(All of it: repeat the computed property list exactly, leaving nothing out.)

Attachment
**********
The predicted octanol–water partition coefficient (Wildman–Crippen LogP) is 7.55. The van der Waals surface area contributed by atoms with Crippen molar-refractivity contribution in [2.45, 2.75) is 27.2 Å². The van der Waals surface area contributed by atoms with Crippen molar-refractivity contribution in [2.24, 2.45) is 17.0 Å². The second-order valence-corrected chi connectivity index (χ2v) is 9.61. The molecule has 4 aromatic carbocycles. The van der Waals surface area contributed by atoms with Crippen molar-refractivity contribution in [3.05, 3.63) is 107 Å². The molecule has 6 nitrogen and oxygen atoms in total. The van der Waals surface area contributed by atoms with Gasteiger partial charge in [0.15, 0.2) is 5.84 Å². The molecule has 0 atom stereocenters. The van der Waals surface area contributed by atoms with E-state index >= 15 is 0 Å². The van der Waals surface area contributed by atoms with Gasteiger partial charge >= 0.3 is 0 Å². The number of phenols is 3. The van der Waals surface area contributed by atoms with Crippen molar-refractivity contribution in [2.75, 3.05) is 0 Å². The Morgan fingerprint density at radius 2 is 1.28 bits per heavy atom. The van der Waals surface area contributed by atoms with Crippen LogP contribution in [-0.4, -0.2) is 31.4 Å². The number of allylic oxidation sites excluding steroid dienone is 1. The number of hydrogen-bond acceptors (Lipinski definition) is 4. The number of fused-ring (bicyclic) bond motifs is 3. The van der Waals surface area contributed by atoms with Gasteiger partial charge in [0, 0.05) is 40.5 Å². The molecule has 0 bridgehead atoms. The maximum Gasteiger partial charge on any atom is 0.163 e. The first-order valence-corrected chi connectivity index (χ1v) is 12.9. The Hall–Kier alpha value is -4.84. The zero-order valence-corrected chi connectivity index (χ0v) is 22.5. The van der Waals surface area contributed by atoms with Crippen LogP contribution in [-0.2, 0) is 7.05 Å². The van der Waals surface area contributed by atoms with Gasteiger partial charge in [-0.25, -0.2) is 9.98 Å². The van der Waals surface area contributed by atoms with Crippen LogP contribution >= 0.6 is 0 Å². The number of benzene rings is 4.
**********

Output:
The predicted octanol–water partition coefficient (Wildman–Crippen LogP) is 7.55. The van der Waals surface area contributed by atoms with Crippen molar-refractivity contribution in [2.45, 2.75) is 27.2 Å². The van der Waals surface area contributed by atoms with Crippen molar-refractivity contribution in [2.24, 2.45) is 17.0 Å². The second-order valence-corrected chi connectivity index (χ2v) is 9.61. The molecule has 4 aromatic carbocycles. The van der Waals surface area contributed by atoms with Crippen molar-refractivity contribution in [3.05, 3.63) is 107 Å². The molecule has 6 nitrogen and oxygen atoms in total. The van der Waals surface area contributed by atoms with Gasteiger partial charge in [0.15, 0.2) is 5.84 Å². The molecule has 0 atom stereocenters. The van der Waals surface area contributed by atoms with E-state index >= 15 is 0 Å². The van der Waals surface area contributed by atoms with Gasteiger partial charge >= 0.3 is 0 Å². The number of phenols is 3. The van der Waals surface area contributed by atoms with Crippen molar-refractivity contribution in [2.75, 3.05) is 0 Å². The Morgan fingerprint density at radius 2 is 1.28 bits per heavy atom. The van der Waals surface area contributed by atoms with Crippen LogP contribution in [-0.4, -0.2) is 31.4 Å². The number of allylic oxidation sites excluding steroid dienone is 1. The number of hydrogen-bond acceptors (Lipinski definition) is 4. The number of fused-ring (bicyclic) bond motifs is 3. The van der Waals surface area contributed by atoms with Gasteiger partial charge in [0, 0.05) is 40.5 Å². The molecule has 0 bridgehead atoms. The maximum Gasteiger partial charge on any atom is 0.163 e. The first-order valence-corrected chi connectivity index (χ1v) is 12.9. The Hall–Kier alpha value is -4.84. The zero-order valence-corrected chi connectivity index (χ0v) is 22.5. The van der Waals surface area contributed by atoms with Crippen LogP contribution in [-0.2, 0) is 7.05 Å². The van der Waals surface area contributed by atoms with Gasteiger partial charge in [-0.25, -0.2) is 9.98 Å². The van der Waals surface area contributed by atoms with Crippen LogP contribution >= 0.6 is 0 Å². The number of benzene rings is 4.